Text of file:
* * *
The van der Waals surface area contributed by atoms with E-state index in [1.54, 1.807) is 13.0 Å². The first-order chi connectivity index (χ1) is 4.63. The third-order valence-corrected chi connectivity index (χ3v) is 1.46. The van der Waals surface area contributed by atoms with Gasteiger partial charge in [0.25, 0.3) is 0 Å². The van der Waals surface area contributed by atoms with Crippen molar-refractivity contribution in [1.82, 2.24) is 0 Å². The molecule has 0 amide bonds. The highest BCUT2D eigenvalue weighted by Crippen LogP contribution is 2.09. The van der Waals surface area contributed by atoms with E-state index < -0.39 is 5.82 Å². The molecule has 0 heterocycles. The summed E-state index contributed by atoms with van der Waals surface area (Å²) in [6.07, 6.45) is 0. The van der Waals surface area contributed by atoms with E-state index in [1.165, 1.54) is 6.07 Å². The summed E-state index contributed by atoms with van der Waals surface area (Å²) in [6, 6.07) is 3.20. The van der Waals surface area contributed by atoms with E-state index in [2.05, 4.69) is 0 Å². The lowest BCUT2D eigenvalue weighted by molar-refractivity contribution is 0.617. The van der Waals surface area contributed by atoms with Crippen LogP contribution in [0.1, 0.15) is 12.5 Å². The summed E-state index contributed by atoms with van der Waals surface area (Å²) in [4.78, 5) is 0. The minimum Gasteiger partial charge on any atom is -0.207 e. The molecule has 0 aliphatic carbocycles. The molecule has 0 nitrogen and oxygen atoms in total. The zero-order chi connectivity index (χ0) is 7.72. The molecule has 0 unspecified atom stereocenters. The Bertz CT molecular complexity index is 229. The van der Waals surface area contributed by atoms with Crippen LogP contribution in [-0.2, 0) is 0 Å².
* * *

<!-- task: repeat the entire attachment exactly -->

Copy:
The van der Waals surface area contributed by atoms with E-state index in [1.54, 1.807) is 13.0 Å². The first-order chi connectivity index (χ1) is 4.63. The third-order valence-corrected chi connectivity index (χ3v) is 1.46. The van der Waals surface area contributed by atoms with Gasteiger partial charge in [0.25, 0.3) is 0 Å². The van der Waals surface area contributed by atoms with Crippen molar-refractivity contribution in [1.82, 2.24) is 0 Å². The molecule has 0 amide bonds. The highest BCUT2D eigenvalue weighted by Crippen LogP contribution is 2.09. The van der Waals surface area contributed by atoms with E-state index < -0.39 is 5.82 Å². The molecule has 0 heterocycles. The summed E-state index contributed by atoms with van der Waals surface area (Å²) in [6.07, 6.45) is 0. The van der Waals surface area contributed by atoms with E-state index in [1.165, 1.54) is 6.07 Å². The summed E-state index contributed by atoms with van der Waals surface area (Å²) in [6, 6.07) is 3.20. The van der Waals surface area contributed by atoms with E-state index in [2.05, 4.69) is 0 Å². The lowest BCUT2D eigenvalue weighted by molar-refractivity contribution is 0.617. The van der Waals surface area contributed by atoms with Crippen LogP contribution in [0.1, 0.15) is 12.5 Å². The summed E-state index contributed by atoms with van der Waals surface area (Å²) in [4.78, 5) is 0. The minimum Gasteiger partial charge on any atom is -0.207 e. The molecule has 0 aliphatic carbocycles. The molecule has 0 nitrogen and oxygen atoms in total. The zero-order chi connectivity index (χ0) is 7.72. The molecule has 0 unspecified atom stereocenters. The Bertz CT molecular complexity index is 229. The van der Waals surface area contributed by atoms with Crippen LogP contribution in [-0.2, 0) is 0 Å².